You’d have to be brain-dead not to recognize the obvious parallels between the South African apartheid of Phillip Noyce’s movie Catch a Fire and current debates about interrogation techniques and the rights of political prisoners. Watching as Patrick Chamusso (Derek Luke), an oil-refinery foreman who is also avowedly apolitical, is tortured for a crime that we, the audience, know he didn’t commit, is the stuff of nightmares, especially when the interrogator, Nic Vos (Tim Robbins) is a quasi-sympathetic fellow countryman. For Vos, who is with the Police Security Branch, South Africa is just as much his home, if not more, than for Patrick, who hails from Mozambique. The delicacies of race and notions of home and country are intertwined tautly throughout the tale of Chamusso’s evolution to political terrorist.

That said, Shawn Slovo’s script leaves something to be desired. For all the inherent drama and suspense, the movie feels a little formulaic. A huge chunk of suspense is stripped away when you remember just who is narrating it. Luke, who was mesmerizing in the title role in Antwone Fisher, is sometimes compelling, as when he struggles to regain his dignity in the midst of the degradation of the interrogation cell, or when he begs Vos, man to man, not to reveal a past infidelity to his wife Precious (Bonnie Henna). But as a man hell-bent on revenge and redemption, he comes off less solidly.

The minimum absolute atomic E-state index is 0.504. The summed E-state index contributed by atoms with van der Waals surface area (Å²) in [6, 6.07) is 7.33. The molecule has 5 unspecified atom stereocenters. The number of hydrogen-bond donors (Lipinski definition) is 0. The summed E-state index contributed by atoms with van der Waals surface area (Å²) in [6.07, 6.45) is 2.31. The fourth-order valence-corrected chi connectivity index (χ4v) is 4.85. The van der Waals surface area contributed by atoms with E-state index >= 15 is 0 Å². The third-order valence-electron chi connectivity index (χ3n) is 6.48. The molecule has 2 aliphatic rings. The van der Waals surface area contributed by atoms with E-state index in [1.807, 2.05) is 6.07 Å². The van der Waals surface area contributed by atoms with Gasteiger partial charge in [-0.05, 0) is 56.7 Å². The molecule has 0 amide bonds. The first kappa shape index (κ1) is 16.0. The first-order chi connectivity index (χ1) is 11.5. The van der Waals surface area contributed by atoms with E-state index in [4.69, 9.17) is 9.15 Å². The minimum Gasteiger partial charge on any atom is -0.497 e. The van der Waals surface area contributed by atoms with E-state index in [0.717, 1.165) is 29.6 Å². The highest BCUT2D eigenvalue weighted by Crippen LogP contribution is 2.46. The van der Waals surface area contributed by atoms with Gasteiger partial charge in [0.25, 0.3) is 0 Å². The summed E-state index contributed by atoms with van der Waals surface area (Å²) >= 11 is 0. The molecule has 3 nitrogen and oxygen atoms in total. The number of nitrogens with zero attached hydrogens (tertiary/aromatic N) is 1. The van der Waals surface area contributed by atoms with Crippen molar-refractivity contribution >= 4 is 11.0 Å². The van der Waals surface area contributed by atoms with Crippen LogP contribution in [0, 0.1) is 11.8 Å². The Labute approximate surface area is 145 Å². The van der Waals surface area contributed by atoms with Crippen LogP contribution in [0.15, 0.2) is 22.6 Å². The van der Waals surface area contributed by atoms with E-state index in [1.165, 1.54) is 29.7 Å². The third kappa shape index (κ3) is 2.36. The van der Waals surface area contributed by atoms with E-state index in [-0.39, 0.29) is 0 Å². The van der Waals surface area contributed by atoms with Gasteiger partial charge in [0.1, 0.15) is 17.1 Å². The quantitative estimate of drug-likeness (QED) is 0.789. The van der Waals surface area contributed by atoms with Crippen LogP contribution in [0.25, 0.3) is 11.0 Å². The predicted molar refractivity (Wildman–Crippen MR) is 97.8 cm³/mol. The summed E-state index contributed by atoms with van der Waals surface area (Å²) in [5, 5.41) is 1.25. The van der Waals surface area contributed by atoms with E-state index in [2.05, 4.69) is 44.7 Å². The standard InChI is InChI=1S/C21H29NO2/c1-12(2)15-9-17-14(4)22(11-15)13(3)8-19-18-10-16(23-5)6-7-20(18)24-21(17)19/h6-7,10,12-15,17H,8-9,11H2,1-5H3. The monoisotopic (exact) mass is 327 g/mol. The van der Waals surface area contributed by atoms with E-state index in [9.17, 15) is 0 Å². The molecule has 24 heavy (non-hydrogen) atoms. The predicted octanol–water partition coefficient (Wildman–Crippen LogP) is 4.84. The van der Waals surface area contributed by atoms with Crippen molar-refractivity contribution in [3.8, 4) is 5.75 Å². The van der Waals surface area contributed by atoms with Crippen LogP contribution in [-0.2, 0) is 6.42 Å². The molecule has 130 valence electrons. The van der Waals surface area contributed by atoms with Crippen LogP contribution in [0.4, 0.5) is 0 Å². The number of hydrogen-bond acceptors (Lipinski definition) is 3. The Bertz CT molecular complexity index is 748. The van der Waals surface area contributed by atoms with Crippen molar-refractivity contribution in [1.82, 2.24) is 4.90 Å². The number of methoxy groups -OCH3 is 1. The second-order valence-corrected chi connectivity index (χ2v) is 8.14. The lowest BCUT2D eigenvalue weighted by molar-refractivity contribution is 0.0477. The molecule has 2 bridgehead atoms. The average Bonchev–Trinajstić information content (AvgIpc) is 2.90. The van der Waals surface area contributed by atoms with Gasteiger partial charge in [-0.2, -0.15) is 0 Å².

Noyce’s best moments are those in which the human element comes to the fore, in which what matters most in a given instant is not so much the political reality but quixotic human emotions. The way in which Vos plays not just with Patrick’s mind, but especially the proud and temperamental Precious, is masterful and chilling, far more compelling and demonstrably more disturbing than the so-called action sequences. While the filmmakers aren’t quite successful at depicting Vos in the sort of multidimensional way that would auger complexity—and possibly even a grain of sympathy—it is downright creepy watching this master torturer sing peace songs with his family and strum his guitar.

Unfortunately, much of the good stuff dissipates at film’s end, when the real-life Chamusso talks about his life today. It’s an ending that feels tacked on, as if the moviemakers wanted to make sure we went home feeling happy—rather than risk making us think long and hard about the actions we condone, if only by our collective silence.

—Laura Leon